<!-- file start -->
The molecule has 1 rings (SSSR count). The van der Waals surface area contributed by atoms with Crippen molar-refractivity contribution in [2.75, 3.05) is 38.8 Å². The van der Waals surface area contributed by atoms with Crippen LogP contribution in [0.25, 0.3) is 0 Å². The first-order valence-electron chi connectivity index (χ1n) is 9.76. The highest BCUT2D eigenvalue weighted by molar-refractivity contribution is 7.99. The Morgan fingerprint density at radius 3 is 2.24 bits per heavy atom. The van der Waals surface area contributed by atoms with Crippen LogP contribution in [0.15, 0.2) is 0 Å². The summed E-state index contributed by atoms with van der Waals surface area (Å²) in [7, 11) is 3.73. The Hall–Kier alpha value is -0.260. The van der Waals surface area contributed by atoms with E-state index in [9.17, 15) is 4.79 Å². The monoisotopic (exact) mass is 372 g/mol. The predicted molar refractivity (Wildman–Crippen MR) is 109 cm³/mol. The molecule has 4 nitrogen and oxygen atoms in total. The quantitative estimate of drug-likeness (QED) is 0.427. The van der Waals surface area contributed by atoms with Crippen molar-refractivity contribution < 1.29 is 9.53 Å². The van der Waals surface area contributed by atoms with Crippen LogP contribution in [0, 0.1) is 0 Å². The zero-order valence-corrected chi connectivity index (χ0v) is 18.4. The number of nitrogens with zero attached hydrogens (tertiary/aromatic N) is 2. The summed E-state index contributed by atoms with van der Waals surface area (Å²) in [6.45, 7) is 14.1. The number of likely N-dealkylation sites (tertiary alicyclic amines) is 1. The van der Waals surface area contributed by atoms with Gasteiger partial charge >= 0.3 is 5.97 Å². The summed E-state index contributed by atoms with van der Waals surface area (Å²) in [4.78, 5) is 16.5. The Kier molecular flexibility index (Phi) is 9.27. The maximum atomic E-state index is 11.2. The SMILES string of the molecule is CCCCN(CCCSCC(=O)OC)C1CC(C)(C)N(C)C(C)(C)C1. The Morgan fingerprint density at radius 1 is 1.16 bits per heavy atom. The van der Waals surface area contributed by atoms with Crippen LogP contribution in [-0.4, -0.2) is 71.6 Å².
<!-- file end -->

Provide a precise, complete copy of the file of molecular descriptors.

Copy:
The molecule has 1 rings (SSSR count). The van der Waals surface area contributed by atoms with Crippen molar-refractivity contribution in [2.75, 3.05) is 38.8 Å². The van der Waals surface area contributed by atoms with Crippen LogP contribution in [0.25, 0.3) is 0 Å². The first-order valence-electron chi connectivity index (χ1n) is 9.76. The highest BCUT2D eigenvalue weighted by molar-refractivity contribution is 7.99. The Morgan fingerprint density at radius 3 is 2.24 bits per heavy atom. The van der Waals surface area contributed by atoms with Crippen LogP contribution in [0.15, 0.2) is 0 Å². The summed E-state index contributed by atoms with van der Waals surface area (Å²) in [7, 11) is 3.73. The Hall–Kier alpha value is -0.260. The van der Waals surface area contributed by atoms with E-state index in [9.17, 15) is 4.79 Å². The monoisotopic (exact) mass is 372 g/mol. The predicted molar refractivity (Wildman–Crippen MR) is 109 cm³/mol. The molecule has 4 nitrogen and oxygen atoms in total. The quantitative estimate of drug-likeness (QED) is 0.427. The van der Waals surface area contributed by atoms with Crippen molar-refractivity contribution < 1.29 is 9.53 Å². The van der Waals surface area contributed by atoms with Crippen LogP contribution in [0, 0.1) is 0 Å². The zero-order valence-corrected chi connectivity index (χ0v) is 18.4. The number of nitrogens with zero attached hydrogens (tertiary/aromatic N) is 2. The summed E-state index contributed by atoms with van der Waals surface area (Å²) in [6.45, 7) is 14.1. The number of likely N-dealkylation sites (tertiary alicyclic amines) is 1. The van der Waals surface area contributed by atoms with Gasteiger partial charge >= 0.3 is 5.97 Å². The summed E-state index contributed by atoms with van der Waals surface area (Å²) in [4.78, 5) is 16.5. The Kier molecular flexibility index (Phi) is 9.27. The maximum atomic E-state index is 11.2. The SMILES string of the molecule is CCCCN(CCCSCC(=O)OC)C1CC(C)(C)N(C)C(C)(C)C1. The Morgan fingerprint density at radius 1 is 1.16 bits per heavy atom. The van der Waals surface area contributed by atoms with Crippen LogP contribution in [-0.4, -0.2) is 71.6 Å².